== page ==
Contribution Guidelines

We welcome and invite contributions from anyone at any career stage and with any amount of coding experience towards the development of pyTMD. We appreciate any and all contributions made to the project. Please read our code of conduct before contributing to pyTMD development. You will be recognized for your work by being listed as one of the project contributors.

Ways to Contribute

  1. Fixing typographical or coding errors

  2. Submitting bug reports or feature requests through the use of GitHub issues

  3. Improving documentation and testing

  4. Sharing use cases and examples (such as Jupyter Notebooks)

  5. Providing code for everyone to use

Requesting a Feature

Check the project issues tab to see if the feature has already been suggested. If not, please submit a new issue describing your requested feature or enhancement . Please give your feature request both a clear title and description. Let us know if this is something you would like to contribute to pyTMD in your description as well.

Reporting a Bug

Check the project issues tab to see if the problem has already been reported. If not, please submit a new issue so that we are made aware of the problem. Please provide as much detail as possible when writing the description of your bug report. Providing information and examples will help us resolve issues faster.

Contributing Code or Examples

We follow a standard Forking Workflow for code changes and additions. Submitted code goes through the pull request process for continuous integration (CI) testing and comments.

General Guidelines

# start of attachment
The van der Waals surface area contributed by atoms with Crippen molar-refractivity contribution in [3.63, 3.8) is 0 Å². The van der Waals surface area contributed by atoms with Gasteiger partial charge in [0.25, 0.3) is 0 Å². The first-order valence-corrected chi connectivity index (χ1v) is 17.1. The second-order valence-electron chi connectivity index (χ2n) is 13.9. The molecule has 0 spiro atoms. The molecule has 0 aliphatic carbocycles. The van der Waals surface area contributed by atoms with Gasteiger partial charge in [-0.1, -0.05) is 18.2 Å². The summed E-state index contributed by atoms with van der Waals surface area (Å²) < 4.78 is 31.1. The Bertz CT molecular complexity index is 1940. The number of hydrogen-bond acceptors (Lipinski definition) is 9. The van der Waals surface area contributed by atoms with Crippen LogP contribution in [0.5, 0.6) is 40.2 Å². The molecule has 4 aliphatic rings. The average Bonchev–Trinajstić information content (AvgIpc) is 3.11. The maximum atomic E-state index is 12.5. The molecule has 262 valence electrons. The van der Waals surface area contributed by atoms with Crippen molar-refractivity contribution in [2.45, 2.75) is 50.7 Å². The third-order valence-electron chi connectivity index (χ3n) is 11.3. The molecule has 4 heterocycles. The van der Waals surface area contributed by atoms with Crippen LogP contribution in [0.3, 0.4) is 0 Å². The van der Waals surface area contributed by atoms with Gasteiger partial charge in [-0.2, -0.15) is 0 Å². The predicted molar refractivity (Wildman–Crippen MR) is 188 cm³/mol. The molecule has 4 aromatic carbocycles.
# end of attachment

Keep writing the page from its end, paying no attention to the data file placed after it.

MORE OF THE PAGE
• Make each pull request as small and simple as possible

  • Commit messages should be clear and describe the changes

  • Larger changes should be broken down into their basic components and integrated separately

  • Bug fixes should be their own pull requests with an associated GitHub issue

  • Write a descriptive pull request message with a clear title

  • Be patient as reviews of pull requests take time

Steps to Contribute

  1. Fork the repository to your personal GitHub account by clicking the “Fork” button on the project main page. This creates your own server-side copy of the repository.

  2. Either by cloning to your local system or working in GitHub Codespaces, create a work environment to make your changes.

  3. Add your fork as the origin remote and the original project repository as the upstream remote. While this step isn’t a necessary, it allows you to keep your fork up to date in the future.

  4. Create a new branch to do your work.

  5. Make your changes on the new branch and add yourself to the list of project contributors.

  6. Push your work to GitHub under your fork of the project.

  7. Submit a Pull Request from your forked branch to the project repository.

Adding Examples

Examples may be in the form of executable scripts or interactive Jupyter Notebooks. Fully working (but unrendered) examples should be submitted with the same steps as above.

Continuous Integration

We use GitHub Actions continuous integration (CI) services to build and test the project on Linux (Ubuntu) and Mac Operating Systems. The configuration files for this service are in .github/workflows. The workflows rely on the environment.yml and requirements-dev.txt files to install the required dependencies.

The GitHub Actions jobs include:

  • Updating leap second and delta time files

  • Running flake8 to check the code for style and compilation errors

  • Running the test suite on multiple combinations of OS and Python version

  • Uploading test coverage statistics to Codecov

  • Uploading source and wheel distributions to PyPI (on releases)

Semantic Commit Messages

Please follow the Conventional Commits specification for your commit messages to help organize the pull requests:

<type>: <subject>

[optional message body]

where <type> is one of the following:

  • feat: adding new features or programs

  • fix: fixing bugs or problems

  • docs: changing the documentation

  • style: changing the line order or adding comments

  • refactor: changing the names of variables or programs

  • ci: changing the continuous integration configuration files or scripts

  • test: adding or updating continuous integration tests